You may be at risk for refeeding syndrome if you are in a malnourished state for any reason, including the inability to take food by mouth due to an injury or condition (for example, due to dental problems or surgery), you have a condition or injury affecting your ability to swallow, or you have a gastrointestinal disease that makes it harder for your body to digest the food you eat (malabsorption) or have had weight-loss surgery.

In other cases, you may be at risk if your socioeconomic circumstances—including poverty, disability, and/or if you are elderly—are making it hard for you to regularly access nutritious food, if you do not have enough to eat, or if you are unable to purchase groceries.

Diagnosis

Refeeding syndrome most often occurs in malnourished adults who have been hospitalized. It can occur in children, but this is less common. While medical professionals know that refeeding syndrome can occur, there is limited research on the problem. Doctors who regularly work with patients who are in the hospital because they are malnourished, such as oncologists or doctors working in eating disorder treatment centers, are most likely to encounter refeeding syndrome.

Close Monitoring

Even when medical professionals know that a person is at risk for refeeding syndrome, it can still be difficult to prevent it. The complication can develop quickly, so close monitoring of a person's vital signs (such as blood pressure and breathing) as well as frequent blood tests to check electrolyte levels is essential for their safety.

Monitoring of blood chemistry is important, because potentially life-threatening electrolyte imbalances may show up before a person starts showing other signs (such as confusion or weakness). For patients who have several risk factors, it's important that the entire medical team is aware of the possibility of refeeding syndrome and has been educated on its signs and symptoms.

If you are severely malnourished, you will likely be admitted to the hospital to begin the refeeding and rehydration process.

This way, your doctors can use tests to closely monitor you for signs of refeeding syndrome. Some of these tests may need to be run more than once. You may need to wear monitors or be hooked up to machines that will monitor your vital signs constantly while you are in the hospital and notify your medical team if any changes occur.

Medical Tests

The medical team caring for you will use several types of tests to monitor for signs of refeeding syndrome. This may include checking your pulse and blood pressure, asking you questions about how you feel and if you are in pain, as well as taking blood samples to check the levels of glucose, sodium, potassium, and other electrolytes.

In addition, your medical team will keep track of how much nutrition and fluid you take in (intake) and how much you excrete (output), take your temperature, weigh you or take measurements to assess your body mass, and care for any ports or IVs you have, especially if you are receiving fluids and nutrition through a tube (enteral or parenteral nutrition).

Treatment

When refeeding syndrome occurs, the medical team will need to take prompt action to correct the life-threatening imbalances. Once a malnourished person's health is more stable, the plan of care will need to be changed to prevent further complications.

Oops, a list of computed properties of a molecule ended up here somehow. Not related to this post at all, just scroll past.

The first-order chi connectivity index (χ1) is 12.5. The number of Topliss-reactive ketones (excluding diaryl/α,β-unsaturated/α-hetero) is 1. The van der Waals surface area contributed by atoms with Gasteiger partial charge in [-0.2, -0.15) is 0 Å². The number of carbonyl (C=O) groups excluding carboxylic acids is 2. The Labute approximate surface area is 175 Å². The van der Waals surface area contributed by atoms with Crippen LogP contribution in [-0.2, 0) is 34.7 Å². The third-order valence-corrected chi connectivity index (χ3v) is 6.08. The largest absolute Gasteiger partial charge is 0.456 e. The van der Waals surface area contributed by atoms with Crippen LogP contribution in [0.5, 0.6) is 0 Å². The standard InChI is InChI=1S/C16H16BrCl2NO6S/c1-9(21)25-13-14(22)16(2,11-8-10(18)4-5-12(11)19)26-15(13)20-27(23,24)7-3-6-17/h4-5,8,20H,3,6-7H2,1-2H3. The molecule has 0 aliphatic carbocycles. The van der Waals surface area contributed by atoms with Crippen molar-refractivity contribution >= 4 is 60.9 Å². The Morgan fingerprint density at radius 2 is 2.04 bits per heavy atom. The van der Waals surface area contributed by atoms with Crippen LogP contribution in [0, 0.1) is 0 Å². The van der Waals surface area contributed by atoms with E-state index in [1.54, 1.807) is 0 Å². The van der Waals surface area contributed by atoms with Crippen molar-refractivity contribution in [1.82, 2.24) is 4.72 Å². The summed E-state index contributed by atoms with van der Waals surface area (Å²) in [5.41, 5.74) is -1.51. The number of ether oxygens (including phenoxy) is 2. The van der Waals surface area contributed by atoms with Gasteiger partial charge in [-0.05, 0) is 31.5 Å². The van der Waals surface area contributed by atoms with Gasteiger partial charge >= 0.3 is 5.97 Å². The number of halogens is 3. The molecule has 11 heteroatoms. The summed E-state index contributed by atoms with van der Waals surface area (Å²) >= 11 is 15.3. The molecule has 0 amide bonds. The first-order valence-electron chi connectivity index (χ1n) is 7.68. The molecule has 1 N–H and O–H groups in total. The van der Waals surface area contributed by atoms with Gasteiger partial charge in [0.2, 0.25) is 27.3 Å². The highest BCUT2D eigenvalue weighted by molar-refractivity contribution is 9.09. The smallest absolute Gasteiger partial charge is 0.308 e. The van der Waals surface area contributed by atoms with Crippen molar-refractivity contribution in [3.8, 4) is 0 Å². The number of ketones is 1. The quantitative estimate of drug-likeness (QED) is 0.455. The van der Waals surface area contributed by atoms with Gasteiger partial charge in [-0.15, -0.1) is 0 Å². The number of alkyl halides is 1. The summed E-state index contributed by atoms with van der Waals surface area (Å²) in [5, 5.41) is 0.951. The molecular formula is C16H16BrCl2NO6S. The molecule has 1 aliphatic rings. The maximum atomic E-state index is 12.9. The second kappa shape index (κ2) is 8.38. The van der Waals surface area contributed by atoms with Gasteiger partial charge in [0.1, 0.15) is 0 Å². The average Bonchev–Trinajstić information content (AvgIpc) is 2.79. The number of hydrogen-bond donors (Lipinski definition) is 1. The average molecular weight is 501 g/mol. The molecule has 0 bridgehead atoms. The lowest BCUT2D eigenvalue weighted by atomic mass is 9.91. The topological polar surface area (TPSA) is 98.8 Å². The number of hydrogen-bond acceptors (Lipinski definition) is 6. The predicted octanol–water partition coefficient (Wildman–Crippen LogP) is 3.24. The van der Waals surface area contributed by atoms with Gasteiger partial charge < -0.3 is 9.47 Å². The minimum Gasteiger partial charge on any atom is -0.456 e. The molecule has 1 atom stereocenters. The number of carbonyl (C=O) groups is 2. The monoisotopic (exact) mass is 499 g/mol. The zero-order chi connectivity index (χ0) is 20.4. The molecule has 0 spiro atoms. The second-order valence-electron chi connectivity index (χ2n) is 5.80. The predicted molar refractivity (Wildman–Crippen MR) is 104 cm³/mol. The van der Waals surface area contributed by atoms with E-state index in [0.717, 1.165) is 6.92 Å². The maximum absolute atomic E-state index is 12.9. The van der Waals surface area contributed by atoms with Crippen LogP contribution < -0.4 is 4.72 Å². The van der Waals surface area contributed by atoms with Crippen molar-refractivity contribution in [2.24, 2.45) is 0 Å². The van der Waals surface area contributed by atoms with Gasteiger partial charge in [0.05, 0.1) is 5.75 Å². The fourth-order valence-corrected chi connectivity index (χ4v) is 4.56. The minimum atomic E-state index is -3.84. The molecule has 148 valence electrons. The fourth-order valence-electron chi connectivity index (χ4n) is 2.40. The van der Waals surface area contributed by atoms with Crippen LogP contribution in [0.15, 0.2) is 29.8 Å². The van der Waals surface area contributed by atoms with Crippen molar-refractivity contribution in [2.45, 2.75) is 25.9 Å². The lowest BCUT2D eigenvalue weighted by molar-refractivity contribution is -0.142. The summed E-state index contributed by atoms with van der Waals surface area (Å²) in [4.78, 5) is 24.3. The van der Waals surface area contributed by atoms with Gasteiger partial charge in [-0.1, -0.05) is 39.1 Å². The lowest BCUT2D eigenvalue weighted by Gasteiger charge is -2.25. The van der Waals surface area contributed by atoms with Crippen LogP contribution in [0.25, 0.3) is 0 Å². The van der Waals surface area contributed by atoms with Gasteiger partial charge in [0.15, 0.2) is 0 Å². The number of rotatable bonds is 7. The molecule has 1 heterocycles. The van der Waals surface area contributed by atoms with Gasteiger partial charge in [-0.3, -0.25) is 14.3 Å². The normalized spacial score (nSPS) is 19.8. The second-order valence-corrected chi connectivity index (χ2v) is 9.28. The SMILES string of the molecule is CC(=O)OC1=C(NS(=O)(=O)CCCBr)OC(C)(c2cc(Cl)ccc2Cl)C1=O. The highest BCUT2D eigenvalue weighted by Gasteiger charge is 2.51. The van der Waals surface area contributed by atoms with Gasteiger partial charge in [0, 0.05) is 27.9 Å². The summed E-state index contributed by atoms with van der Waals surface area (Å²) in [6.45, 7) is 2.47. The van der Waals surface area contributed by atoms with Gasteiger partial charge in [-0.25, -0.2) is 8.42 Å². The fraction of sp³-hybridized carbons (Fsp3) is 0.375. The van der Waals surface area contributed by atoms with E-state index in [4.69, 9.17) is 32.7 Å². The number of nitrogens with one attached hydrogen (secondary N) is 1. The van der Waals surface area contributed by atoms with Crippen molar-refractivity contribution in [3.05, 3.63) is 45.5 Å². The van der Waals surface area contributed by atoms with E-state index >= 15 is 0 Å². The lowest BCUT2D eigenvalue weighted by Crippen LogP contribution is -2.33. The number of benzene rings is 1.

When a person is being refed and rehydrated after a period of malnutrition, it's important that the process is slow and deliberate, allowing the body enough time to adjust. If a person is going to need tube feeding, doctors usually will try to ensure they are well-hydrated and don't have any electrolyte imbalances. They may also be given some vitamin supplementation to correct any deficiencies (especially a thiamin deficiency).

Each person will need to be carefully evaluated by a team of doctors to determine their nutritional needs. Their fluid needs will differ and be assessed separately.

In general, the safest rate of refeeding for severely malnourished patients who are in the hospital is starting at about half of what their goal caloric intake will be, and gradually increasing how many calories they eat.

Depending on the underlying cause a person's malnutrition, other intervention may be needed. For example, a person with cancer may need concurrent treatment with chemotherapy and radiation, people with diabetes may need educating about monitoring their insulin, and people with eating disorders often work with mental health professionals as part of their recovery.

If doctors aren't sure what is causing a person's malnutrition, or if they have repeated bouts of malnutrition that are difficult to treat, additional medical investigation will be needed to determine the best course of treatment and prevent any potential serious, long-term complications.

Once patients have been treated for malnutrition, maintaining weight and nutrition after refeeding usually requires a team of doctors and allied health professionals. Dieticians and nutrition specialists can help people ensure they are eating a balanced diet as well as eating enough to meet their body's energy needs. They may need to see their primary care doctor or a specialist regularly to monitor their weight and body mass, as well as address any ongoing vitamin deficiencies.

A Word From Verywell

Refeeding syndrome is a potentially life-threatening condition that can occur when a person who is severely malnourished begins to eat and drink again. Electrolyte imbalances can affect the heart, brain, and other major organs and lead to serious complications which can be fatal. Adhering to slow and steady rehydration and calorie restoration protocol is essential to a person's safety and wellbeing. Long-term follow-up care for people who have been treated for malnutrition will need to include many different healthcare professionals depending on the underlying cause, including mental health professionals, specialists, and registered dieticians.